A Vietnamese woman becomes a Muslim, is shunned, then accepted

By Trong Nghia   January 10, 2019 | 07:30 pm GMT+7

A Hanoian who returned from Saudi Arabia as a Muslim has won over initially hostile neighbors with her piety.

Phan Van Dinh opens the gate of his house and tells his wife with a grin: "I couldn't eat anything at the wedding; there was only pork."

"As-salamu alaykum (Peace be upon you)," Vu Thi Vui calls out from the garden, using the traditional Muslim greeting.

The spick and span house in Hanoi’s Dong Anh District makes it hard to believe that Vui, 41, raises animals for a living.

The couple live with their two sons in a small house by the dike. But it has a spacious garden, enough to raise more than 40 sheep and a lot of vegetables.

Hungry, Dinh sits down to have a hotpot with his wife.

Vui and Dinh by their familys dinner, where there is no sight of pork, cat or dog meat. Photo by VnExpress/ Trong Nghia.

Vui and Dinh have their dinner. Photo by VnExpress/ Trong Nghia

Their meal is typical of that of most Vietnamese families, comprising vegetables, chicken and lamb, a favorite meat in the Middle East.

Vui’s conversion has helped her business, because many Muslim restaurants in the capital city that can only use halal meat buy it from her.

Halal is permissible meat under Islamic Law, which involves slaughtering animals and poultry by cutting the jugular vein, carotid artery and windpipe. Visitors from Muslim countries all over the world, including regional ones like Malaysia, Indonesia and Brunei, will only eat halal food, which bans consumption of pork.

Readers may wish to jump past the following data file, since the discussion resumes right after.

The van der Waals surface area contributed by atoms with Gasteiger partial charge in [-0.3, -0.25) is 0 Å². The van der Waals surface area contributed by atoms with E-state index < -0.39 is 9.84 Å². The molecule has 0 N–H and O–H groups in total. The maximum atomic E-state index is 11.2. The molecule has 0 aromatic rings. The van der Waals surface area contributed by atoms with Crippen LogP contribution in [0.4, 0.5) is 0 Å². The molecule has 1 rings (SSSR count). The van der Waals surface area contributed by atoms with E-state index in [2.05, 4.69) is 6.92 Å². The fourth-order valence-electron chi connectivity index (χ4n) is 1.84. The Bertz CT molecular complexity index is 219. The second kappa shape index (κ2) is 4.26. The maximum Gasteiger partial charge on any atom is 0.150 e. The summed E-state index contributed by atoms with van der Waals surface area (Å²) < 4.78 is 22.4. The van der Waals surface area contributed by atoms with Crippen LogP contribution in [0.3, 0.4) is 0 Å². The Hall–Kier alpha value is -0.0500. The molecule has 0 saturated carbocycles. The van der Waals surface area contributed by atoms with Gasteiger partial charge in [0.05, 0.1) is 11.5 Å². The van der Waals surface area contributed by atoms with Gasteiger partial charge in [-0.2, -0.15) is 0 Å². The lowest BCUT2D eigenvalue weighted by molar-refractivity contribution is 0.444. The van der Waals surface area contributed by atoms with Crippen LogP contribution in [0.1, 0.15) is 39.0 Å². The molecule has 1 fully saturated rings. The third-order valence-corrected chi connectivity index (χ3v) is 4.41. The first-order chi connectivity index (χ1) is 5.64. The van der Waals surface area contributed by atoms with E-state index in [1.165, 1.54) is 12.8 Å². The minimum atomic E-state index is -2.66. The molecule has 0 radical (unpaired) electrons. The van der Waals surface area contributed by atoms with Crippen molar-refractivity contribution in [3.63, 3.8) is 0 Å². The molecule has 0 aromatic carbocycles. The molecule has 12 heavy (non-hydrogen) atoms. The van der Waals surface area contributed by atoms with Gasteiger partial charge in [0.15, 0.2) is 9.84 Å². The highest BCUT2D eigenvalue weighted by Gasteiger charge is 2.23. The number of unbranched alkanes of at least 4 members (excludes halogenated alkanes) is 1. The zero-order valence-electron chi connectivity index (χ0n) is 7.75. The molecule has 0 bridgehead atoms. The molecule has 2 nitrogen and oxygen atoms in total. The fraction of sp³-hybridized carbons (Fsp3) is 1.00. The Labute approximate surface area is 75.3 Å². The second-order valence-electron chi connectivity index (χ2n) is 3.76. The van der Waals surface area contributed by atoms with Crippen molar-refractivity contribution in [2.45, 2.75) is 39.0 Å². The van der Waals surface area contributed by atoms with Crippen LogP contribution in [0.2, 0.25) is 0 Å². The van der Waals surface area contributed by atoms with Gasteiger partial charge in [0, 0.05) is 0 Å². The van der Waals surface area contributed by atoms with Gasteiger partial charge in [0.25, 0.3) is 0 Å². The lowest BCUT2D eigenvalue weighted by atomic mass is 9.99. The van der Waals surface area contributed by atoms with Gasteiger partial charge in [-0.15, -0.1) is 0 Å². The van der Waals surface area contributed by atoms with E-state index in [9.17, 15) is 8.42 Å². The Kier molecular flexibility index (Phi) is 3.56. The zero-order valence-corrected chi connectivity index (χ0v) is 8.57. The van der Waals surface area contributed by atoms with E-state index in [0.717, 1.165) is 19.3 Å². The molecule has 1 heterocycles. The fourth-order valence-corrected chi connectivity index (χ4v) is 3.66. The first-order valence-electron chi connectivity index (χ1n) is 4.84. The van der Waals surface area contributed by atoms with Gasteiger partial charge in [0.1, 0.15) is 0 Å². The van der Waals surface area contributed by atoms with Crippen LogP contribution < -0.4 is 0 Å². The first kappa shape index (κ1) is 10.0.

However, the current state of peaceful existence was unthinkable when Vui went through a long period of depression because she was considered a heretic.

In 2009, she went to Saudi Arabia to work. Here, the atmosphere and rhythm of life was peaceful as in Vietnam, but there was one thing that perplexed her.

"At times for Muslim prayers, people just leave their shop (where they sell and work) and go to pray. Even the gold shop is not carefully locked and there was no fear of thieves. This made me curious and I started to learn about their religion."

Vui seemed unaware of tough punishments for crime in the kingdom, including the amputation of hands for stealing.

She said that through the reading of the scriptures of Islam, her knowledge expanded. "I learnt what is in the sky, the origin of all things, why the sea and the river are close together but not united as one. And the biggest thing I got to understand is how to become a useful person."

She decided to follow the religion and was given the name Khadija.

In 2012, she returned home to Vietnam, where she was spurned by her family. She received in silence the harsh and hostile words from her family.

Not many people in her hometown are very religious, so they did not relate to someone following the Islamic path. Her friends did not dare to go and talk to her for fear of being influenced by "wicked charms".

Once somebody snatched her hijab, the mandatory veil worn by many Muslim women in presence of any male outside of their immediate family, off her head. For a long time, she thought it was impossible to overcome the prejudices.

"The media reported a lot about extremists or heretics. When I was in my hometown, I was traumatized while my ears were constantly bombarded with people calling me mad, sick, and a witch. Some even called me terrorist," Vui said.

Since her familys financial status improves, her husband and children also followed Islam. Photo by VnExpress/ Trong Nghia.

As her family’s financial status improved, Vui`s husband and children have also followed Islam. Photo by VnExpress/ Trong Nghia